It’s become a cliché — the twenty-something urban dwellers who never got drivers’ licenses and instead rely on bikes, transit and a good smartphone to get where they need to go. In fact, while there is some truth to the hipster caricature, the reality is more complicated.
My recent analysis of national travel data shows Millennials are driving less than previous generations. Millennials aged 19 to 30 traveled 7 fewer miles per day in cars than members of Gen X had when they were the same ages, marking the first time in our history that car travel, or “automobility,” has declined.
But the downturn in auto use was not accompanied by a substantial uptick in walking, biking, or transit use. Millennials, it seems, are going fewer places.
Why are Millennials traveling less? I found the decline in Millennial automobility can be traced to three sources. First, all Americans used cars less in the late 2000s as economic uncertainty caused a general dampening of consumption and travel. Second, twenty-somethings today have different lifestyles than earlier generations. At the same ages, Millennials are less likely to be employed, partnered, or parents than Gen Xers. Millennials may not need to drive as much if they are not going to work or carting their children around.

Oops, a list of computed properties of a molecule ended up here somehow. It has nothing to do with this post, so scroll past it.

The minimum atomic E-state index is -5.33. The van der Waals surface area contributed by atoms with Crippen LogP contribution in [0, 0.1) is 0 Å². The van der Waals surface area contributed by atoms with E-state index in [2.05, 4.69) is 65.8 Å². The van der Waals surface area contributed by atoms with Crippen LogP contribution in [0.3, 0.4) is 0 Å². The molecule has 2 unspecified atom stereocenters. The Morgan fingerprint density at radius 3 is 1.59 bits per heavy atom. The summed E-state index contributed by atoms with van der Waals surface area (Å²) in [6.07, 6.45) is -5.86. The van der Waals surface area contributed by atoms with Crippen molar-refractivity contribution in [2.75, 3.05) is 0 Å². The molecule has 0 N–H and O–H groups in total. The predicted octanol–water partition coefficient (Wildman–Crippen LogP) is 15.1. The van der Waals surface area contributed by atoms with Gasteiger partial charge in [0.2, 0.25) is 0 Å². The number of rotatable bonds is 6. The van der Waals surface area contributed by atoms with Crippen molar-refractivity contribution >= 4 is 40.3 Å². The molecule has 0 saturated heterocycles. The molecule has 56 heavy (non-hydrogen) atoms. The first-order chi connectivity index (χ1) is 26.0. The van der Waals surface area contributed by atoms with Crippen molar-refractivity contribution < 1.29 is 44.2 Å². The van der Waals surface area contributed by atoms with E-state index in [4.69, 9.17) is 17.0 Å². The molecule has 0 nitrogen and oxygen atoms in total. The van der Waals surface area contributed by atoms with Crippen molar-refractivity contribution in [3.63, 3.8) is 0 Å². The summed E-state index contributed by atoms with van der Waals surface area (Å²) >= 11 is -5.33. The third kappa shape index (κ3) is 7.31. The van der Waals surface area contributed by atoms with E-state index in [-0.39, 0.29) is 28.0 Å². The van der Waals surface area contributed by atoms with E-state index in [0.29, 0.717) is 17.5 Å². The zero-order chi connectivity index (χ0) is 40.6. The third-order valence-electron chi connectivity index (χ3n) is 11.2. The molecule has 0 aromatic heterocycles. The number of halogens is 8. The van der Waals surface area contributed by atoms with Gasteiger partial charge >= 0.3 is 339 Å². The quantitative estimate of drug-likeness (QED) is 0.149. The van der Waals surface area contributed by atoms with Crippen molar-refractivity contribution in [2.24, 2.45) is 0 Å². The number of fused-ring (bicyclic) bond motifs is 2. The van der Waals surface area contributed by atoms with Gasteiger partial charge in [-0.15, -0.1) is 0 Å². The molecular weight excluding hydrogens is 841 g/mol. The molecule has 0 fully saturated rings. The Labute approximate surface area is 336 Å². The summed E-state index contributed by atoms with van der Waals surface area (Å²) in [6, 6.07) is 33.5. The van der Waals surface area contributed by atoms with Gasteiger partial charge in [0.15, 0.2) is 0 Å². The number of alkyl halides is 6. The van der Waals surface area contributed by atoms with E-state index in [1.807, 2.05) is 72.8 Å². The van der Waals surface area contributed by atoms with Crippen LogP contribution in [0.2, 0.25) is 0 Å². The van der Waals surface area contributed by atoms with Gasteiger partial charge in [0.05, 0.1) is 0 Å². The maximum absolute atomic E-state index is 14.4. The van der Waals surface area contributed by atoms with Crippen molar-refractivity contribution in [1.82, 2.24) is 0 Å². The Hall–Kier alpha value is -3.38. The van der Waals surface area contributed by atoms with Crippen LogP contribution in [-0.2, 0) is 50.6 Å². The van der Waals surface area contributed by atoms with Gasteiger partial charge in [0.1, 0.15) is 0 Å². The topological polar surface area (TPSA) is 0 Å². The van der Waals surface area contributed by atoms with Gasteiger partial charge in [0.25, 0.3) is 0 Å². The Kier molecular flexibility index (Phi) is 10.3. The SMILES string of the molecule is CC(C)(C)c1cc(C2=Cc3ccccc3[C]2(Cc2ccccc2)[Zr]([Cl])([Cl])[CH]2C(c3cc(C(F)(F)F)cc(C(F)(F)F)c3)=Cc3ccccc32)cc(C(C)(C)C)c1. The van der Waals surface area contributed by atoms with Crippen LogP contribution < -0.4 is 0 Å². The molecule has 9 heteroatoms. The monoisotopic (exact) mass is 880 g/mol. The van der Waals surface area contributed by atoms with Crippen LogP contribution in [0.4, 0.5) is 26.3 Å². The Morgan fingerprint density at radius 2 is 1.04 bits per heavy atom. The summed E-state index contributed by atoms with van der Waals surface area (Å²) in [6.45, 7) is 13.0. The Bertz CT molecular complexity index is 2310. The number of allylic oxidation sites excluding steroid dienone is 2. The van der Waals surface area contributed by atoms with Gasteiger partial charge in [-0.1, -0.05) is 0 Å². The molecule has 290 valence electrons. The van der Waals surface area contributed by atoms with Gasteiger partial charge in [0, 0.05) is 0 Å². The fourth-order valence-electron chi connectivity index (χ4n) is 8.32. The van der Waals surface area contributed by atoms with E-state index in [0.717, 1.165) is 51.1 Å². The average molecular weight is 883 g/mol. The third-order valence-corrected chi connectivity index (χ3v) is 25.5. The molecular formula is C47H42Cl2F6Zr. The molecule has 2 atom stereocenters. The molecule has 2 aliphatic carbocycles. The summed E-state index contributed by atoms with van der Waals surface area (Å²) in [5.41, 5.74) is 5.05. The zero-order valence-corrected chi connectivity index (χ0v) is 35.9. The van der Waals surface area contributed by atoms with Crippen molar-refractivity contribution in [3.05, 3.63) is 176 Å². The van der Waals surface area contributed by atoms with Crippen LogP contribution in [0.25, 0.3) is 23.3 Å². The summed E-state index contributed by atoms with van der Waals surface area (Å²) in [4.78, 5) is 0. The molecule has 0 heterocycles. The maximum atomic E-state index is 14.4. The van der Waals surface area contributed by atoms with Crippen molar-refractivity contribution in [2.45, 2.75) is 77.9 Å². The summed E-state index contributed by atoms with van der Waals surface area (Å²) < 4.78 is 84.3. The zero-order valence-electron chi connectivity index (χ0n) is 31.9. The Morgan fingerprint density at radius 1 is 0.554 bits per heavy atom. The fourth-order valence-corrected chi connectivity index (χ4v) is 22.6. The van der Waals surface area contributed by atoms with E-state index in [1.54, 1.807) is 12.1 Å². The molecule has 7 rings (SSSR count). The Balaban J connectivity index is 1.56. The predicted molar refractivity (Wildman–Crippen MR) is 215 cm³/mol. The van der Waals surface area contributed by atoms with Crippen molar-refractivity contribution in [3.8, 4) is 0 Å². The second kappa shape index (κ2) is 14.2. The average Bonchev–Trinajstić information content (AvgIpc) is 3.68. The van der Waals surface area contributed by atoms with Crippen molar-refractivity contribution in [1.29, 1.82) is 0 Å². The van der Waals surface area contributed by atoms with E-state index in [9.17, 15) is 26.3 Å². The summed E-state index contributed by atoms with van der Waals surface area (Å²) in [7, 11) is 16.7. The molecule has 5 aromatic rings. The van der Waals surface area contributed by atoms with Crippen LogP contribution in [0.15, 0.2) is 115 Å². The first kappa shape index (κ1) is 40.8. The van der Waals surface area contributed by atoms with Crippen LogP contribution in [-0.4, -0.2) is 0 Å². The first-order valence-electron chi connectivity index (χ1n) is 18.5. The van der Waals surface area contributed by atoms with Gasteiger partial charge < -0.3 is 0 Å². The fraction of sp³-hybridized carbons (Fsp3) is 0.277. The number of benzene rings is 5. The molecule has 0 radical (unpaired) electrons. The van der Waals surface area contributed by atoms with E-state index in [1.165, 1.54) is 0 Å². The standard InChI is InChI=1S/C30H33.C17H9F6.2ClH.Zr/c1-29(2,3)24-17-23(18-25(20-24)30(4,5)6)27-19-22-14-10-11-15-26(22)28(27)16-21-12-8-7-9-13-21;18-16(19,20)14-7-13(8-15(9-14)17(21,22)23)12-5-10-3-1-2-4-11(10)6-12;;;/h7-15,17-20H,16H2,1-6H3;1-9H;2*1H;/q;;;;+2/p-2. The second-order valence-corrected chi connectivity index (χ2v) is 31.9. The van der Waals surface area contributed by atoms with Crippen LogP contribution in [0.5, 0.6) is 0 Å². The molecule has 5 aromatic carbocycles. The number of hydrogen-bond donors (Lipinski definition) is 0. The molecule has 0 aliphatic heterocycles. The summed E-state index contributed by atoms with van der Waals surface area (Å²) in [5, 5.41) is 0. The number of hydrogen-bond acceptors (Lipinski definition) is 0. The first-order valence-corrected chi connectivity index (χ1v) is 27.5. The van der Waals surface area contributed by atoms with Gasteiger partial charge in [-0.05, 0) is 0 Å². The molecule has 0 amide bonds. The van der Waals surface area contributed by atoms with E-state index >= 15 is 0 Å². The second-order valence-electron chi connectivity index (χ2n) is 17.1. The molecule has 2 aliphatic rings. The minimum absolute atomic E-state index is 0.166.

But Millennials travel differently than previous generations in ways that can’t be explained by demographics, income, or changing conditions that affect everyone. In fact, those factors only explain 50 percent to 70 percent of the decline in Millennial auto use. The remaining decrease results from factors specific to Millennials. These include increased use of virtual mobility (such as working remotely or shopping online), along with changing attitudes to cars and driving. Increased debt levels among today’s twenty-somethings may also play a role by limiting funds available to own and operate a vehicle.
Why does this matter?
Millennials number 75 million and are now the largest generation in the U.S. Their future travel patterns will affect everything from local congestion to national gasoline demand and greenhouse gas emissions.
My analysis suggests that Millennials are likely to drive more as the effects of the recession recede and they enter the life stages they have delayed (and there is already evidence of an uptick in driving nationally).
However, how much more Millennials will drive is difficult to predict. Government investments in transport, as well as new automobility options from the private sector (think Uber) will influence the growth in Millennials’ travel. This topic is particularly apt as Congress debates a new transportation bill and the huge problem of how to finance our transport system.
Failure to invest in new transport infrastructure and maintain what we currently have will limit the ability of communities to meet the travel needs of Millennials and all other Americans.